Historic building in Bundi
Opening hours: 9.30am-5:00pm
Address: Bundi Rd, Adisal Singh Colony, Gayatri Nagar, Bundi, Rajasthan
Ticket price: Indian/foreigner ₹50/200
Visit duration: People typically spend up to 30 min here
Raniji ki Baori literally means the Queen's stepwell. This 300-year-old Baori is one of the largest stepwells in Rajasthan, with Chand Baori in Abhaneri (near Jaipur). Raniji ki Baori is a mediaeval marvel that displays meticulous workmanship. Long ago, it was used by townsfolk as a social assembly area and for religious celebrations.
The aesthetic architecture of the Raniji ki Baori reflects the uncompromising royalty of the Rajasthani Rajputs. The contents of its architecture showcase that the Rajputs were a patron of art and culture. The 17th-century Queen's stepwell is immersed in pure Indian architecture, unaffected by European or Islamic influence.
In 1699, Rani Nathavati Ji Solanki built the stepwell. She was the queen of King Rao Raja Anirudh Singh of Bundi. The Baori was named after this queen.
The tragic story that leads to the construction of the Baori makes the place close to the heart of people of Rajasthan. The first queen of the king was infertile. Another queen, Rani Nathavati Ji Solanki gave birth to a prince.
The first queen was envious and to appease her, Rani Nathavati Ji Solanki made the greatest sacrifice of giving her son away to the first queen. After this, to keep herself occupied Rani Nathavati Ji Solanki dedicated her life to the welfare of the people. This is why she initiated the construction of the stepwell.
Raniji ki Baori is one of the largest of its kind. It is a massive three-storey stepwell which stretches across 260 feet x 40 feet with a depth of 151 feet. The gigantic gate or toran showcases mural works typical of Bundi.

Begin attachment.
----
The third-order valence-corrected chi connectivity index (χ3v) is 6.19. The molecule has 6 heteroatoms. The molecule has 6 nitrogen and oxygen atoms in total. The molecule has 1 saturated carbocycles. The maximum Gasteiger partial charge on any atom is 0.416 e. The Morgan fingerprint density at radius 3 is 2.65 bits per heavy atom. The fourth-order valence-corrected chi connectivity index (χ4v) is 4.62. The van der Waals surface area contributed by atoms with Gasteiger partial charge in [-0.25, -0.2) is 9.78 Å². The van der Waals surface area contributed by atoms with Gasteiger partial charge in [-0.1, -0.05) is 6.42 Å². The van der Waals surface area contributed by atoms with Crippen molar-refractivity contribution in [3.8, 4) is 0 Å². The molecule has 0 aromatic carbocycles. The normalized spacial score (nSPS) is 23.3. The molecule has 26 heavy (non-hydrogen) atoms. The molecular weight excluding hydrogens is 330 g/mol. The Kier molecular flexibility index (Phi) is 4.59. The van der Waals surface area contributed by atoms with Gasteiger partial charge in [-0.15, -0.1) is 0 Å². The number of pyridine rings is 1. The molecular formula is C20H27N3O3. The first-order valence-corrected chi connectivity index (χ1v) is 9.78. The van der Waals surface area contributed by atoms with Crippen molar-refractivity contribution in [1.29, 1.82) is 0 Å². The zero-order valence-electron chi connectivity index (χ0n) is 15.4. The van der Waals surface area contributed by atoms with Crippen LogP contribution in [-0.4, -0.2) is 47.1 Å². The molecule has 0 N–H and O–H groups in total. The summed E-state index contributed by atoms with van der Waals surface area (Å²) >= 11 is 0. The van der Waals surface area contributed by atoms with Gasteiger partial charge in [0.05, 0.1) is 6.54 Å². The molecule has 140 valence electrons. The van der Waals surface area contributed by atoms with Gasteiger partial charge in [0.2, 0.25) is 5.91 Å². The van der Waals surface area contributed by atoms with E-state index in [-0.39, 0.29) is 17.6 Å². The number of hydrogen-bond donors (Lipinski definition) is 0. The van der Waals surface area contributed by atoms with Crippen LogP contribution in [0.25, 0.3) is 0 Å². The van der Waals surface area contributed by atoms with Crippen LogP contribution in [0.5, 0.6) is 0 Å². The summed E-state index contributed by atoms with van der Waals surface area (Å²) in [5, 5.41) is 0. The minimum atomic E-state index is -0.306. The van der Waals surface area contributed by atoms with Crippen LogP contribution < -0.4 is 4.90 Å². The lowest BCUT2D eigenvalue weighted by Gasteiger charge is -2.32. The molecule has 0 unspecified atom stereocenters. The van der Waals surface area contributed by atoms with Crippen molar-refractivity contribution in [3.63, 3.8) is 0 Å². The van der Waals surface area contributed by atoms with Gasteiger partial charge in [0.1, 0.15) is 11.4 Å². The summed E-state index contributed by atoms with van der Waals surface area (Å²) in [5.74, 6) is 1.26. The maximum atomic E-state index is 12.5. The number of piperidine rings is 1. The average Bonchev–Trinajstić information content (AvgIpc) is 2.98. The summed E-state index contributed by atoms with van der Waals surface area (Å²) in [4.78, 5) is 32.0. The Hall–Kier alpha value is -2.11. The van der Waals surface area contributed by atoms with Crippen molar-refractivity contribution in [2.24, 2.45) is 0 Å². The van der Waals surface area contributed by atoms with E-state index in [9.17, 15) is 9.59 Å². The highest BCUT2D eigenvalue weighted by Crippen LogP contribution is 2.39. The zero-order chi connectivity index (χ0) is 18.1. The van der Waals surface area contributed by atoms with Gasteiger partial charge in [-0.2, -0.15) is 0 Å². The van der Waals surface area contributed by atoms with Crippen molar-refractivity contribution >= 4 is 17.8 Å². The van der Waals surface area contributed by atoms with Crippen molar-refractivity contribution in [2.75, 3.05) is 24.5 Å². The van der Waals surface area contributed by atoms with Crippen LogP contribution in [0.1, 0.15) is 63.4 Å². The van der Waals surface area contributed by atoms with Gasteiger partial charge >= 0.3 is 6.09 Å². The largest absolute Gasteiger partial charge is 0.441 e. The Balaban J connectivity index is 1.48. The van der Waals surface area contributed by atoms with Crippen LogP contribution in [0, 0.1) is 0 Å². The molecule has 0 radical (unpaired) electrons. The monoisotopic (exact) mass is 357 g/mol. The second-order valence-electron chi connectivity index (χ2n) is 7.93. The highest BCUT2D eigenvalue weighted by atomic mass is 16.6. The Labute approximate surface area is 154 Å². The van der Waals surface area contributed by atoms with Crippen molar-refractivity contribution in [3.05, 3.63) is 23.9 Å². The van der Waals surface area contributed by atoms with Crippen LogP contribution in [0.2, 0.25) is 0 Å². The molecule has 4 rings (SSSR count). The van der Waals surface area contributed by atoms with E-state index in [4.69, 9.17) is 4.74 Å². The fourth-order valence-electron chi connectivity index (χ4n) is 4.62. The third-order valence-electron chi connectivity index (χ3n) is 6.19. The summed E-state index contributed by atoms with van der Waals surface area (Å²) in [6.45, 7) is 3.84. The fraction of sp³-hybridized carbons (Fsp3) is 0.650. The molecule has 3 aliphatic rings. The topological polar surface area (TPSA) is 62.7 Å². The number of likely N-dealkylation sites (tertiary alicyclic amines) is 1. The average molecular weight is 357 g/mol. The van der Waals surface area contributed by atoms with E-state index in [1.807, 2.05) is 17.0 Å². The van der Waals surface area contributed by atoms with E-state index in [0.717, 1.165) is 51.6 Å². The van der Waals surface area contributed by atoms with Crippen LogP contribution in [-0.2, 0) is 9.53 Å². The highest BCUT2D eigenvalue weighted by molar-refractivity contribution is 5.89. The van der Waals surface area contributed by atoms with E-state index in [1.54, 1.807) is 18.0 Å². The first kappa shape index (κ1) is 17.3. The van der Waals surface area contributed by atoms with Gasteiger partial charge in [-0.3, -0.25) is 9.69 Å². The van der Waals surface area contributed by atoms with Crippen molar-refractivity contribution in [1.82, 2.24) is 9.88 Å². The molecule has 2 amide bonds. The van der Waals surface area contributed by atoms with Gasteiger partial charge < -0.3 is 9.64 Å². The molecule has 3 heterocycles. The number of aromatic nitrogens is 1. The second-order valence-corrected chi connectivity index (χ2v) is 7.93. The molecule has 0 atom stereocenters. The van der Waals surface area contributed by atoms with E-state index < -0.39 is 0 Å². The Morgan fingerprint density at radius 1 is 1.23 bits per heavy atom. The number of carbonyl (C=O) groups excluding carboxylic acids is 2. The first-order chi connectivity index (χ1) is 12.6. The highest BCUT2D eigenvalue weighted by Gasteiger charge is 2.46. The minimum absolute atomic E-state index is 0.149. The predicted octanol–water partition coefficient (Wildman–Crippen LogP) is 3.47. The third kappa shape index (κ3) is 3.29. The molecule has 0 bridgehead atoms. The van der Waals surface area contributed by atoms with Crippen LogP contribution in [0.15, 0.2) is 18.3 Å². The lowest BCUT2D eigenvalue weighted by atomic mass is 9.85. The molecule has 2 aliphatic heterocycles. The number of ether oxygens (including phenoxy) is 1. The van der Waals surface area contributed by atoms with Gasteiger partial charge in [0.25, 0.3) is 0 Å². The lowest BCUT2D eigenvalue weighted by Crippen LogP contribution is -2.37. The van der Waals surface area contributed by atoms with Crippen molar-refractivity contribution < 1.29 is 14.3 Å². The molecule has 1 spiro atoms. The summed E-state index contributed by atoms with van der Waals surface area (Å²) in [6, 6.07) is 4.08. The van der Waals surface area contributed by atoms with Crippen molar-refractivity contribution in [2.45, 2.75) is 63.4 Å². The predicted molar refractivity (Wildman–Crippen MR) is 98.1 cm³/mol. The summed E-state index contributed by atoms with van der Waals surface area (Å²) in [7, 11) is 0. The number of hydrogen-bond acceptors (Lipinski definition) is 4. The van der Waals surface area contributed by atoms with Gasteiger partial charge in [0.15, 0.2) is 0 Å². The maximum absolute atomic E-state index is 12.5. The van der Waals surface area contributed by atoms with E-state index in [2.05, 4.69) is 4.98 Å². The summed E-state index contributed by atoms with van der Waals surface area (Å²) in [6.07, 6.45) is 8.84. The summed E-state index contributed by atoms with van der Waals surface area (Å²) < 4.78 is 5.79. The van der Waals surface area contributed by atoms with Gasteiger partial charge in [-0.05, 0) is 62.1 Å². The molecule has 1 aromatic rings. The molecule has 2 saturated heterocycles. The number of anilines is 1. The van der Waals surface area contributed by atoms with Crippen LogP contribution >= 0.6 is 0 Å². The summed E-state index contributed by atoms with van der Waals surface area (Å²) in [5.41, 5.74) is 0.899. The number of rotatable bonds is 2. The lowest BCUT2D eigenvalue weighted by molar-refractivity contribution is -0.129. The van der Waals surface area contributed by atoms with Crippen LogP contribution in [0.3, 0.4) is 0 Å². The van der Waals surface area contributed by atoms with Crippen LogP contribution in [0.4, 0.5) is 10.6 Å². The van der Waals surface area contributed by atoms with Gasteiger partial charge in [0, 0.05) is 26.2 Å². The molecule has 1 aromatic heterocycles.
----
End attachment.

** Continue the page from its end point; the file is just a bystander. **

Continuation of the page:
Raniji ki Baori is a masterwork of the Hindu Rajput grandeur of Rajasthan. The structure is heavily ornate with exquisitely carved Toran Gates. The Queen’s stepwell exhibits sculptures of Gods and Goddesses along with murals and the stairs which are adorned with pillared cenotaphs.
You enter the Raniji ki Baori on the 2nd floor through the arch-shaped gateway. It displays murals on the ceiling. The initial stepwell has more than 100 steps.
The Baori has a narrow doorway with pillars on four sides which meets at the archway. The archway is embellished with murals, sculptures and ogee-carved stone brackets.
The gateway showcases intricate winding carvings on the pillars. The life-like statues of elephants, facing each other, at the top are carved from pristine white marble.
The last gate of the stepwell has sculptures of elephants at every corner. The use of elephant sculptures in abundance hints at how important these majestic beings were in ancient times of kings and queens. The Raniji ki Baori is carved with an ogee bracket design.
As you reach the staircase of the 2nd floor, you can perceive that both walls of the stepwell have temple-designed walls crafted with statues of Hindu gods.
As you descend the Queen’s stepwell you behold engraved figurines of standing Bahairawa, Ganesha, Saraswati, and Gajendra Moksh. It also showcases the avatars of Lord Vishnu and other incarnations like Varaha, Matsya, and Narsingh. However, the Turkish invaders destroyed the artworks.
Raniji ki Baori is open from 9:30 am to 5:00 pm. The entry fee for Indian tourists is ₹50 and for foreign tourists is ₹200. For the camera, the charge is ₹100.
The ground and first floor of the Baori are prohibited for tourists and hence remain inaccessible for tours.
Yes, there are eateries just outside the Queen’s stepwell, where you can enjoy regional Rajasthani snacks.
The entryway is at a close distance to the main street but it is small therefore it remains inaccessible for a wheelchair.